In late 2011, I moved from the house I’d lived in fourteen years. Not a big deal to some folks, but I’d become entrenched. Aside from a couple cars, it was my first grownup purchase, and my father and I had taken a rotting-down structure and turned it into a snug little hideaway.
But, after years in the same house and the same job, I needed to be pried from my rut — in truth, I was more than ready for a change — and an opportunity arose to help my family for a year.
I could have just rented or leased the house, and come back to it after the year of sojourn ended, but that would mean an anchor around my ankle, pulling me back to old ways.
So the house went on the market. I pared down belongings from those for a three-bedroom house to those for a studio apartment, and moved twelve hours away from friends and parents.
It wasn’t as traumatic as I’d expected. Sure, I missed hanging out with a few folks: Mom didn’t have a movie buddy; Dad didn’t have an excuse to go wandering around taking photos with me on a lazy afternoon; I couldn’t plan a weekend trip with friends. But I wouldn’t trade that year for anything.
My brother spent it in Afghanistan, so that wasn’t so great, and the nieces had to become accustomed to me being an authority figure and not just someone to laugh with or snuggle. For a while, I was restless, rootless, expecting to go to work each morning. A different job awaited.
I did a lot of listening and occasional advising (sister-in-law and eldest niece), reading books and singing lullabies (youngest niece), and a lot of disciplining and trying to understand (middle niece).
Meantime, I wrote (or tried to write), and increased my editing load, hoping to make a little extra money.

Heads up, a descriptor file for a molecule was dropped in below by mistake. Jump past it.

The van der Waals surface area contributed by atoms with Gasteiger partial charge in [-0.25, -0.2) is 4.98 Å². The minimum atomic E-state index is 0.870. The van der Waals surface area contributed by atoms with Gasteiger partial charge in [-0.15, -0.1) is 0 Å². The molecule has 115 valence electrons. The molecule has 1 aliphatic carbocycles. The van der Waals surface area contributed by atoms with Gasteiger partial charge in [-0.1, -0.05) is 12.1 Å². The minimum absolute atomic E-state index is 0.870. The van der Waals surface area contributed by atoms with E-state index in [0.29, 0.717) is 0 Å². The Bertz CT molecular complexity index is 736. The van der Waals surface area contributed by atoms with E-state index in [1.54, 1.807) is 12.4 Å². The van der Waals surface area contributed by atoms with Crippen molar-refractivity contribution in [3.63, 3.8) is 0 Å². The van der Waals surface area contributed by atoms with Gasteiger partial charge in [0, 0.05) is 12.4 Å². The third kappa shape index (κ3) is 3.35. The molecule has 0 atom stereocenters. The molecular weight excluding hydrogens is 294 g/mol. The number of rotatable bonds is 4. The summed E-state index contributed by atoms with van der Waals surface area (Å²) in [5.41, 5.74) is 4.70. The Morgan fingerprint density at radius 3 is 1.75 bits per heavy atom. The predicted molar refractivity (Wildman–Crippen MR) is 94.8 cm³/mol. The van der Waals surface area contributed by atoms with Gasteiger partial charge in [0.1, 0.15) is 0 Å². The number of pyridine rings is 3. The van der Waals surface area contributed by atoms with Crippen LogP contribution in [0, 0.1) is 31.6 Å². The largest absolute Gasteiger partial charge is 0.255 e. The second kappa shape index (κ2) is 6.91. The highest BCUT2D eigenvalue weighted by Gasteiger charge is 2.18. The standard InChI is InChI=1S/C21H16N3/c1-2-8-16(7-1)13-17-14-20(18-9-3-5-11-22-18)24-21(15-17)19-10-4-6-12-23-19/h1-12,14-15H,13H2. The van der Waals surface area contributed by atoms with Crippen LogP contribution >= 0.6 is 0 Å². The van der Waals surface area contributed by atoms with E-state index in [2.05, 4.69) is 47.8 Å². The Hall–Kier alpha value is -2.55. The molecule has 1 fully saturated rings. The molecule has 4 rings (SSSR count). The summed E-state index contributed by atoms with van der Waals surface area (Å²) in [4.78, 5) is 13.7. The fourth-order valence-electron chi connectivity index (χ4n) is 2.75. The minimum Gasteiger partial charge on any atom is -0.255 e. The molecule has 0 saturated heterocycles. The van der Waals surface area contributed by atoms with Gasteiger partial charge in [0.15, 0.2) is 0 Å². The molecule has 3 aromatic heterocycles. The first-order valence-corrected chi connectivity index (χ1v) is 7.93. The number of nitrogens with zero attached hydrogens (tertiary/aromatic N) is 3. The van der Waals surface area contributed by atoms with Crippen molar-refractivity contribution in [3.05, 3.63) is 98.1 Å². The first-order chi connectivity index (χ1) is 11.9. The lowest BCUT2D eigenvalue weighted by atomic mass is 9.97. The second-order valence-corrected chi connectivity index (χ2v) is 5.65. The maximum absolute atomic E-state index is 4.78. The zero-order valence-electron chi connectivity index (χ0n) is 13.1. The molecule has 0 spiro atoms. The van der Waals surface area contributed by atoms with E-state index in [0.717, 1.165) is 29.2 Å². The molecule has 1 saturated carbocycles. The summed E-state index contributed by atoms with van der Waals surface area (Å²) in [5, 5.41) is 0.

At Christmas, after my brother returned to the States, we headed back home to visit family. I didn’t want to go. Not because I didn’t want to see my parents or anyone else, but because I didn’t want to return there.
What had once been a comfortable and comforting place was no longer my home. I wasn’t at ease the entire week, couldn’t sleep, was happier alone than with others. My old job — which I couldn’t wait to begin each day when I was first employed, but which had become a burden at the end — was almost constantly on my mind. I dreaded meeting any former colleagues at the store or a restaurant.
Neither that job nor those people are part of my life now. So what was the problem?
I still don’t know.
There’s a new adventure ahead. At the end of this month, I’m moving once more, again to a state I’ve only ever visited but never lived.
Now I need to pare down belongings even further, because the next space is only a fraction of the one I currently occupy. Looking at the boxes and bookshelves and furniture remaining, I am reminded of how little we truly need.
Each time I sort, I get rid of something, even if it’s only one item. If it can be replaced, and if it won’t be used soon, it’s gone.
Sure, books will go on shelves, so that’ll solve one space issue, but what am I viewing as valuable that I need to just let go? It’s clutter and an anchor, and will only junk up my space and make me stress.
A life lesson there, I think.